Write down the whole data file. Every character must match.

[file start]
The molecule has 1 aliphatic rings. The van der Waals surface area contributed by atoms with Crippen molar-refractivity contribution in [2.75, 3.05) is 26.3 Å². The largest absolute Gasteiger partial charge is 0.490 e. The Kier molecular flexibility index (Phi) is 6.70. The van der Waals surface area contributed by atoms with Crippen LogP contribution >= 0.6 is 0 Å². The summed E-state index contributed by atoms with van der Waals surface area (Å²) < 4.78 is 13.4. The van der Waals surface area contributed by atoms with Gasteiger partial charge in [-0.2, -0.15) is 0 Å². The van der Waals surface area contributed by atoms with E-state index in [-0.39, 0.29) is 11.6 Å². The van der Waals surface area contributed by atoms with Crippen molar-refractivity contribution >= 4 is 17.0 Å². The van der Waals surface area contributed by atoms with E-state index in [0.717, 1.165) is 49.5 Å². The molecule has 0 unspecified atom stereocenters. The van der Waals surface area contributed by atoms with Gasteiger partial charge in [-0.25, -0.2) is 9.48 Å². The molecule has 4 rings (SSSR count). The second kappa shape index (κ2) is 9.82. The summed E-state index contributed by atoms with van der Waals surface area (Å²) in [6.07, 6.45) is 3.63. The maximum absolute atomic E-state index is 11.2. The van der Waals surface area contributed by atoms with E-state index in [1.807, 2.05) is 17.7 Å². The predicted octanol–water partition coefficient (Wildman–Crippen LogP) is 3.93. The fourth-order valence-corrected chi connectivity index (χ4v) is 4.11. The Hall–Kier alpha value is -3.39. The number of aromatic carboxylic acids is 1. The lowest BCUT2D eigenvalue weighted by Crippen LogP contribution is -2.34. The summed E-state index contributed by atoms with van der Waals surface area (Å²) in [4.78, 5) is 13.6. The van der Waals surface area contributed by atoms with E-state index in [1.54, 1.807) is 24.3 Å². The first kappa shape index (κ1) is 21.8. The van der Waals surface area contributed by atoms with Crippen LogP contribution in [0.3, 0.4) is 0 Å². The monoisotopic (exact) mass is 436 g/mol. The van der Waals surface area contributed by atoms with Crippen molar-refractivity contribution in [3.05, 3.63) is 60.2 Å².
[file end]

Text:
The molecule has 1 aliphatic rings. The van der Waals surface area contributed by atoms with Crippen molar-refractivity contribution in [2.75, 3.05) is 26.3 Å². The largest absolute Gasteiger partial charge is 0.490 e. The Kier molecular flexibility index (Phi) is 6.70. The van der Waals surface area contributed by atoms with Crippen LogP contribution >= 0.6 is 0 Å². The summed E-state index contributed by atoms with van der Waals surface area (Å²) < 4.78 is 13.4. The van der Waals surface area contributed by atoms with Gasteiger partial charge in [-0.2, -0.15) is 0 Å². The van der Waals surface area contributed by atoms with E-state index in [-0.39, 0.29) is 11.6 Å². The van der Waals surface area contributed by atoms with Crippen molar-refractivity contribution >= 4 is 17.0 Å². The van der Waals surface area contributed by atoms with E-state index in [0.717, 1.165) is 49.5 Å². The molecule has 0 unspecified atom stereocenters. The van der Waals surface area contributed by atoms with Gasteiger partial charge in [-0.25, -0.2) is 9.48 Å². The molecule has 4 rings (SSSR count). The second kappa shape index (κ2) is 9.82. The summed E-state index contributed by atoms with van der Waals surface area (Å²) in [6.07, 6.45) is 3.63. The maximum absolute atomic E-state index is 11.2. The van der Waals surface area contributed by atoms with E-state index in [1.807, 2.05) is 17.7 Å². The predicted octanol–water partition coefficient (Wildman–Crippen LogP) is 3.93. The fourth-order valence-corrected chi connectivity index (χ4v) is 4.11. The Hall–Kier alpha value is -3.39. The number of aromatic carboxylic acids is 1. The lowest BCUT2D eigenvalue weighted by Crippen LogP contribution is -2.34. The summed E-state index contributed by atoms with van der Waals surface area (Å²) in [4.78, 5) is 13.6. The van der Waals surface area contributed by atoms with E-state index in [1.54, 1.807) is 24.3 Å². The first kappa shape index (κ1) is 21.8. The van der Waals surface area contributed by atoms with Crippen LogP contribution in [0.3, 0.4) is 0 Å². The monoisotopic (exact) mass is 436 g/mol. The van der Waals surface area contributed by atoms with Crippen molar-refractivity contribution in [3.05, 3.63) is 60.2 Å².